Tuesday July 7, 2009
Several years ago, I went to visit a friend of mine who lived in a flat overlooking the Tyne river in Newcastle. As the seagulls squabbled outside, we drank tea, and my friend told me about a falling-out that he had had with a mutual acquaintance. “Oh, Will,” my friend muttered as he sipped his tea, “I’m such a terrible person.”
I had to admit that he had a point. Of all of the people I knew and counted amongst my friends, of all the people I had ever met, this particular friend seemed to have the most impressive knack of causing trouble. And yet, of all the people I knew, he was also one of the kindest and the most generous, one of the people whose company I enjoyed the most, and one of the people who cared most passionately about others and about the world.
When it comes to our virtues and our shortcomings, it does not seem to me as if we are dealing with the kinds of things that can be counted up, so that we can be given a final mark on how we we are doing in our lives. There are two reasons for this, I think. Firstly, it is because our acts of thoughtlessness do not cancel out our acts of kindness, nor do our acts of kindness cancel out our acts of thoughtlessness. It was true that this particular friend was trouble, but it was also true that he was immensely kind and generous. Neither of these facts excluded the other. But there is another reason as well, and that is that those things that we notice most of all are frequently all those things that go wrong: the words that we speak out of turn, the unkind thoughts, the clumsy acts that we later regret. What we don’t notice are the everyday kindnesses, the moments of ease, the small acts of generosity. These things are not invisible to us because we are gloomy or ungrateful, but because they have kind of natural ease to them. What we notice are the bumps and the ruts and the knocks, the things that break with the flow of our lives. We don’t notice when people manage to get by with each other in a crowded street, stepping out of each other’s way, or letting each other be; we notice the rare times when people snarl or snap or come into conflict with each other. The virtues, that is to say, appear quietly, and without fanfare – so quietly, in fact, that it takes a degree of attention to notice them at all.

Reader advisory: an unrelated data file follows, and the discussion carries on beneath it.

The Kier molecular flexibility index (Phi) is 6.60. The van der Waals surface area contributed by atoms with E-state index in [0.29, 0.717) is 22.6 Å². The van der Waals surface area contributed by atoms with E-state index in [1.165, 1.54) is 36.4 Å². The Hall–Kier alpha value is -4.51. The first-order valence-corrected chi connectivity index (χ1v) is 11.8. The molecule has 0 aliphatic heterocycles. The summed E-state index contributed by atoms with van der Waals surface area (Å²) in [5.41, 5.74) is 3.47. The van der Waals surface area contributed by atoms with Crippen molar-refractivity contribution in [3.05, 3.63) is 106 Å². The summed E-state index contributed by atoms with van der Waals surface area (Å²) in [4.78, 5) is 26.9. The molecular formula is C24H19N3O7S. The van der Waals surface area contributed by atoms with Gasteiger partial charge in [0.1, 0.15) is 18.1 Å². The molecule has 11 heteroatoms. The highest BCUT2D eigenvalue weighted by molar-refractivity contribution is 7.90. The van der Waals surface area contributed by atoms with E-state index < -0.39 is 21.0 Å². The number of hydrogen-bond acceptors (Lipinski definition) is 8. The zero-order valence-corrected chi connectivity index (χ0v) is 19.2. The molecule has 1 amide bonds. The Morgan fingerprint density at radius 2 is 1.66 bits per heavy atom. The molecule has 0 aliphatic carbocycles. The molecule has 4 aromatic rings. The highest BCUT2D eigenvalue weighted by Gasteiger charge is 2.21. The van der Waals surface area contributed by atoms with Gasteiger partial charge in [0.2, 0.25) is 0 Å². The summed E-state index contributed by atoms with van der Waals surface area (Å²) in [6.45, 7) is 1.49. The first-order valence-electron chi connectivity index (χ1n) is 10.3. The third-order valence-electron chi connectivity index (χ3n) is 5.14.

No doubt it can be useful to notice the things that go wrong, the acts of clumsiness, the words we should really not have said. But at the same time, it can also be useful to notice that this is not the whole story, to recognise that our life is not an examination, that we are not going to be given a final mark, and that even if it were, we might already be doing rather better than we realise.
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